Convenience, especially the ability to get information whenever and wherever you want, is at the heart of every mobile experience. That’s why mobile devices are so well suited for delivering live video, particularly sporting events. While sports programming is still under relatively tight ownership (consider the NFL’s control over live games), Adobe reports that one quarter of all sports content is now viewed on mobile devices. Acknowledging that trend, NBCUniversal announced a slew of mobile device-specific apps to watch the Winter Olympics.
Yet despite the growth in live viewing (and the opportunity to witness, in real time, the thrill of victory or the agony of defeat), 20 percent of online video viewers click away within the first 10 seconds of watching. Some of this decline can be attributed to lack of interest, and some to more technical challenges, including signal acquisition, cross-device delivery and content protection.
Publishers are banking on new mobile features and apps to help keep live-sports viewers engaged longer (which, of course, supports opportunities for monetization). For example, content providers are giving audiences the ability to highlight their favorite teams and players, and give thumbs-up or -down to events; that input will help providers create customized feeds for viewers. Viewers can also expect online sports broadcasting to incorporate interactive, real-time data such as multiple cameras, player trackers, fantasy stats and even gambling odds. And sports franchises aren’t the only ones going live; marketers and brands, too, are using livestreamed events as a means to engage customers.
Give me a second (screen)
Increasingly, device usage is driven less by traditional viewing norms (i.e., television for long-form content), and is more circumstantial — often linked to time of day. Analytics show that video viewing on mobile devices peaks on Friday and Saturday nights. Generally, mobile use surges between 8 pm and 10 pm, then drops off sharply. The biggest increase in the percentage of mobile video plays occurs on weekday mornings, between 5 am and 6 am.
Many viewers often use two screens simultaneously, employing mobile devices while watching television. Survey results from Nielsen show that more than half of smartphone and tablet owners surf the Web, visit a social networking site and look up information while watching TV. Using mobile devices as a second screen lets viewers weigh in on social media as, say, drama unfolds on the “American Idol” stage. In addition to using mobile devices for social use, users are turning to mobile apps such as TV Guide Mobile, GetGlue, BuddyTV, Miso and IntoNow. These apps, all designed with increased audience engagement in mind, can help viewers learn more about shows they’re watching, locate new content based on their preferences, and even connect them with others who have similar tastes in programming.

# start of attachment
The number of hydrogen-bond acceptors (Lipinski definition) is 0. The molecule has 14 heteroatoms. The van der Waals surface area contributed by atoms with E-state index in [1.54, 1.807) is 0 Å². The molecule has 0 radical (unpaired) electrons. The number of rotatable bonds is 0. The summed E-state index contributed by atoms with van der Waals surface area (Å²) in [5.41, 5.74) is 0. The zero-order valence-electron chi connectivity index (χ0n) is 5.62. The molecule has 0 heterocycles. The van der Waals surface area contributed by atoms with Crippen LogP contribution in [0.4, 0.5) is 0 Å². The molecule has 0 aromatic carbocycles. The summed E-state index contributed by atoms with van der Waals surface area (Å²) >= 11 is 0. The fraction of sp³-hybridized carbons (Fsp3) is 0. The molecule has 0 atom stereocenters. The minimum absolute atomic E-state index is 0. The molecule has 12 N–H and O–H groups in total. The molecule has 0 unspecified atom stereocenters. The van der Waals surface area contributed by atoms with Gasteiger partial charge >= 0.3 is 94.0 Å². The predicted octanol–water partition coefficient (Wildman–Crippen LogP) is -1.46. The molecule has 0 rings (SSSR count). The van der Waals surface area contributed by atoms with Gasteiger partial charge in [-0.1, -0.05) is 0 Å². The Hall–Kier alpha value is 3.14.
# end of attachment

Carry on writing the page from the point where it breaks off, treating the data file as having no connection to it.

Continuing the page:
Knowing the peaks and valleys of consumption throughout each day and week — and understanding how people shift from one device to another — can help publishers and advertisers decide where to run certain programming, and when to move ad dollars across platform to help maximize mobile revenue.
In the same vein, publishers can rely on data to better understand the nuances between and around different devices. What percentage of video is watched on television versus a mobile screen? How does social sharing impact viewership? Audiences, too, will benefit from this data as it’s applied to improve the user experience. For instance, data on sharing can be used to integrate better content recommendation into the second-screen experience.
… And plastics said to mobile, “Carry on the tradition.”
There’s no doubt that the intersection of mobile and online video will continue to play a defining role in both industries. Still in the relatively early stages of their development, both technologies hold massive consumer and commercial appeal. Like plastics before them, there’s no telling where mobile and online video will go. After all, who would have imagined printer technology intersecting with plastic-products manufacturing? Well, considering his foresight … maybe Mr. McGuire.
This article originally appeared on Recode.net.